Pipelined Functions are functions whose output is referenced as a table in a SQL statement. Here’s an example of a simple pipelined function:
-- Prefix: Create supporting objects
The above demo serves two purposes. First to provide a basic example of a pipelined function and second to show a “hidden error” in its implementation. No errors were raised when querying the pipelined function, however looking at the logger output shows that an error was raised:
select logger_level, text
Taking a step back, the
emp table has 14 rows in it. Querying
f_pipeline_demo was limited to the first 5 rows by adding
where rownum <= 5. When a pipelined function is called and it realizes that it no longer needs to process additional rows it stops by raising the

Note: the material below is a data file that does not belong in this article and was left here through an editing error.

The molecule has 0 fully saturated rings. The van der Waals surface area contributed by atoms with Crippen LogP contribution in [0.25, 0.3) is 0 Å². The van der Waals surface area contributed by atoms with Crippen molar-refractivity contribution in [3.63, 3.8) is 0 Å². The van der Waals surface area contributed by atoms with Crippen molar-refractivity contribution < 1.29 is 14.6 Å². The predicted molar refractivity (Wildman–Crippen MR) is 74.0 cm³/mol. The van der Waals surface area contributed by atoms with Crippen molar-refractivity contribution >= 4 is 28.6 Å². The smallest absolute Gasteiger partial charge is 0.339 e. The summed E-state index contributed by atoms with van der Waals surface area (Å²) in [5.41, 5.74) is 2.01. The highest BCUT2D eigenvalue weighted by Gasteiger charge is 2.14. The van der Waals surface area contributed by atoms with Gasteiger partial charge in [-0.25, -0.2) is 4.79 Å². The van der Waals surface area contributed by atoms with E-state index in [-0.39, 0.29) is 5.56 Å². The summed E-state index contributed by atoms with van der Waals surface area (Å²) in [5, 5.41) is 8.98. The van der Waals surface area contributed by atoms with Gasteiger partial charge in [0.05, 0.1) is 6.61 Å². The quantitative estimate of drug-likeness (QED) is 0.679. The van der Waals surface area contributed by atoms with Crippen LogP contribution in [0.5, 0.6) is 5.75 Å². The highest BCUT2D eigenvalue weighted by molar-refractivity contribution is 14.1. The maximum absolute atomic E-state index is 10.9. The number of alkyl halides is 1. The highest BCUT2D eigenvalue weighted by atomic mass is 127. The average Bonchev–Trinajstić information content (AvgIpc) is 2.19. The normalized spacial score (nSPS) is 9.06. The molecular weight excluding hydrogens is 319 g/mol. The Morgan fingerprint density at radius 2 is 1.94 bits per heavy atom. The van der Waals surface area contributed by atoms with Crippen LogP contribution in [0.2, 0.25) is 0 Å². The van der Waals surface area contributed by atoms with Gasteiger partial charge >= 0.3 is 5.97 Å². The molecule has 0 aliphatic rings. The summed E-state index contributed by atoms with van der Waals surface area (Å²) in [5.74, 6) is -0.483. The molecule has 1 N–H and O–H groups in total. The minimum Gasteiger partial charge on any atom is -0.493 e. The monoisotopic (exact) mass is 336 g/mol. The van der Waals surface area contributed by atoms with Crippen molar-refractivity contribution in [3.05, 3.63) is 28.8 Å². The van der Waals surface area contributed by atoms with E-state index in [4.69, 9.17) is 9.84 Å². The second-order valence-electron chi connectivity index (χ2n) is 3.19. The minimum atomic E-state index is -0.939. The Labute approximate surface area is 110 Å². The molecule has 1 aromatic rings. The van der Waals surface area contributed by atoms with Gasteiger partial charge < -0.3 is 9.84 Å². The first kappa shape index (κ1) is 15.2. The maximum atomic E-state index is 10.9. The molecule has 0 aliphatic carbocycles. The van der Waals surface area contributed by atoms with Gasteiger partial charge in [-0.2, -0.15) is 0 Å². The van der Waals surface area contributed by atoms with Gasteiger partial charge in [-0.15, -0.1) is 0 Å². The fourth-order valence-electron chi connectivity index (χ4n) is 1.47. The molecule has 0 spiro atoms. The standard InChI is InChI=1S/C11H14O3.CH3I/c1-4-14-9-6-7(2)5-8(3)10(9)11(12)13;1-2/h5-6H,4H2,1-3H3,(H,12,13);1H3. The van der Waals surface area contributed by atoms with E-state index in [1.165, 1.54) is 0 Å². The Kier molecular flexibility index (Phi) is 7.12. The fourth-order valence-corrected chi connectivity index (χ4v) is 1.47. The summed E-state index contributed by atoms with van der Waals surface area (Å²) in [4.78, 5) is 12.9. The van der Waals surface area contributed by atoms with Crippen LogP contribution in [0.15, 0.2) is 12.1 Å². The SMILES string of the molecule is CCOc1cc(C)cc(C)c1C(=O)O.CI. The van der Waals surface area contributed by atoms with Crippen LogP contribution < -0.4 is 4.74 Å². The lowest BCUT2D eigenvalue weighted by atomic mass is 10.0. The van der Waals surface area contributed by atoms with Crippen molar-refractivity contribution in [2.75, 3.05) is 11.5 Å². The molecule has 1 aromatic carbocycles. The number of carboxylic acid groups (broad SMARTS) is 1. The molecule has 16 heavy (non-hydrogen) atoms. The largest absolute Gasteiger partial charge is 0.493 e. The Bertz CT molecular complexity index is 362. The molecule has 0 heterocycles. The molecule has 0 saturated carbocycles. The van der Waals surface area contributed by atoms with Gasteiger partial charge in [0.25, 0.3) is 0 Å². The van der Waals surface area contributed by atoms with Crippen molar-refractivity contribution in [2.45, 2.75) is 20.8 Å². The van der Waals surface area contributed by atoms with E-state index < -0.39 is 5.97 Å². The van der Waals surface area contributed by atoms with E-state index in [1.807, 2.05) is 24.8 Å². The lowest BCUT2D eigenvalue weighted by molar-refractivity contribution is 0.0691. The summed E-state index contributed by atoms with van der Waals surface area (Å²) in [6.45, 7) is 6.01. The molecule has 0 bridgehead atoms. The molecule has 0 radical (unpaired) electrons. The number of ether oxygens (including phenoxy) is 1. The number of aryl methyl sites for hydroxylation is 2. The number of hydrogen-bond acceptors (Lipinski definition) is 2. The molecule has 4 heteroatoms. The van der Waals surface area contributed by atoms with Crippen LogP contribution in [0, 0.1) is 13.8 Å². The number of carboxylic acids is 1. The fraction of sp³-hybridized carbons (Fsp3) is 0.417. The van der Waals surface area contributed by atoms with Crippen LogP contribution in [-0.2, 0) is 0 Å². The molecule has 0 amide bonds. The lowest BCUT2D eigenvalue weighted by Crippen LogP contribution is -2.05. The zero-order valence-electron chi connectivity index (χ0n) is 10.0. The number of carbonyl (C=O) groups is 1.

At first glance this may seem like a weird/bad outcome but it makes sense. Pipelined functions sometimes contain some costly computations in each loop. If only 5 rows are returned, doing the additional computations isn’t required.
Since I log all exceptions in my code, I don’t want to log
no_data_needed exceptions as it’s not a “bad” exception. To get around this I can simply change the exception block in the pipelined function to:
Now when the pipelined function is queried with a restricted set of rows the
no_data_needed exception won’t be logged.